Technical information for veterinarians
Osteochondrosis (OCD) in Horses
What is osteochondrosis (OCD)?
Osteochondrosis is a form of developmental orthopedic disease that involves a local or generalized failure of endochondral ossification affecting the epiphyseal and/or metaphyseal cartilage. Two clinical syndromes affect horses:
- osteochondrosis dessicans (OCD)
- subchondral cyst-like lesions (bone cysts)
Etiology of osteochondrosis
Endochondral ossification occurs in the bones of the extremities, the vertebral column, pelvis, and base of the skull. Bone is formed from a hyaline cartilage matrix, which becomes ossified.
Several steps are involved in normal endochondral ossification:
- First, chondrocytes mature and enlarge
- The intracellular matrix begins to thin
- The mature chondrocyte produces alkaline phosphatase. This causes the intracellular matrix to calcify
- Calcification of the matrix in turn causes the chondrocytes to die.
- Vascular penetration of the area then occurs and osteoblasts within the matrix produce bone, which matures to lamellar bone.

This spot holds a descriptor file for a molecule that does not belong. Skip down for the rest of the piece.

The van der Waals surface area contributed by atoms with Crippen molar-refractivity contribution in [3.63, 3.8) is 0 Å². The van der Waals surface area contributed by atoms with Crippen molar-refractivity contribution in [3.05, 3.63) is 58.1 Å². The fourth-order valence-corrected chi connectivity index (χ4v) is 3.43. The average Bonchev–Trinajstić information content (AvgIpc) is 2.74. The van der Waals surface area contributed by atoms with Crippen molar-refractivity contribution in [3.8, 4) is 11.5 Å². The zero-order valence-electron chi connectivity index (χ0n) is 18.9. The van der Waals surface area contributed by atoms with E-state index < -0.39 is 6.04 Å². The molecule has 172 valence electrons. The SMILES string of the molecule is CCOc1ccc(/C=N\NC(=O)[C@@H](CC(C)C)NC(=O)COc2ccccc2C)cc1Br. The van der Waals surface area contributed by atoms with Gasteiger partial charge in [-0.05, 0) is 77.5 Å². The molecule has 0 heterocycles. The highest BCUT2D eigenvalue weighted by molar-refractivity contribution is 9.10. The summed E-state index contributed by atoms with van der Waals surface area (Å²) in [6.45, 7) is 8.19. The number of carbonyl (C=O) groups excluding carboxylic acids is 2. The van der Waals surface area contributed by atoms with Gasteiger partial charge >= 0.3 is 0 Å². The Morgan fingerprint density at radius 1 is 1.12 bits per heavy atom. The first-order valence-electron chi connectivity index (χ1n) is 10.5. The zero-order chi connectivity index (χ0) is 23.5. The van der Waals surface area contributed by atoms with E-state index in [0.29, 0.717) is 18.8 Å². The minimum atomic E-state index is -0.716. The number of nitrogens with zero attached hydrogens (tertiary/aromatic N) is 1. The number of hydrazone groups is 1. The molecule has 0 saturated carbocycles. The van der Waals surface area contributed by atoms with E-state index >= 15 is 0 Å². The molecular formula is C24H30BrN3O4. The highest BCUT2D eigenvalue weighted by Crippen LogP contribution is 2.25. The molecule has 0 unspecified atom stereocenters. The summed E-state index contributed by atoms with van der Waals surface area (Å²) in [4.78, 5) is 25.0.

Osteochondrosis develops when:
- Cartilage cells that have proliferated in a normal manner, mature and differentiate abnormally.
- Failure of the cartilage matrix to calcify or failure of vascular penetration and osseous replacement causes the cartilage to thicken.
- Due to the lack of nutritional elements, necrosis develops in the deeper layers, giving rise to fissures.
- Eventually, a cartilagenous flap (OCD) develops.
Sometimes, the thickened cartilage persists without developing fissures and becomes surrounded by subchondral bone. Adjacent normal cartilage continues its endochondral ossification and the retained cartilage dies. This results in a subchondral cyst-like lesion.
Osteochondrosis frequently leads to arthritis.
Symptoms/diagnosis of osteochondrosis
The symptoms of osteochondrosis depend on the area that is affected by the condition. Stiffness, lameness and pain in the affected joint are common signs that a horse may have developed the disease. (Unlike other animals, a horse with osteochondrosis does not always experience pain.)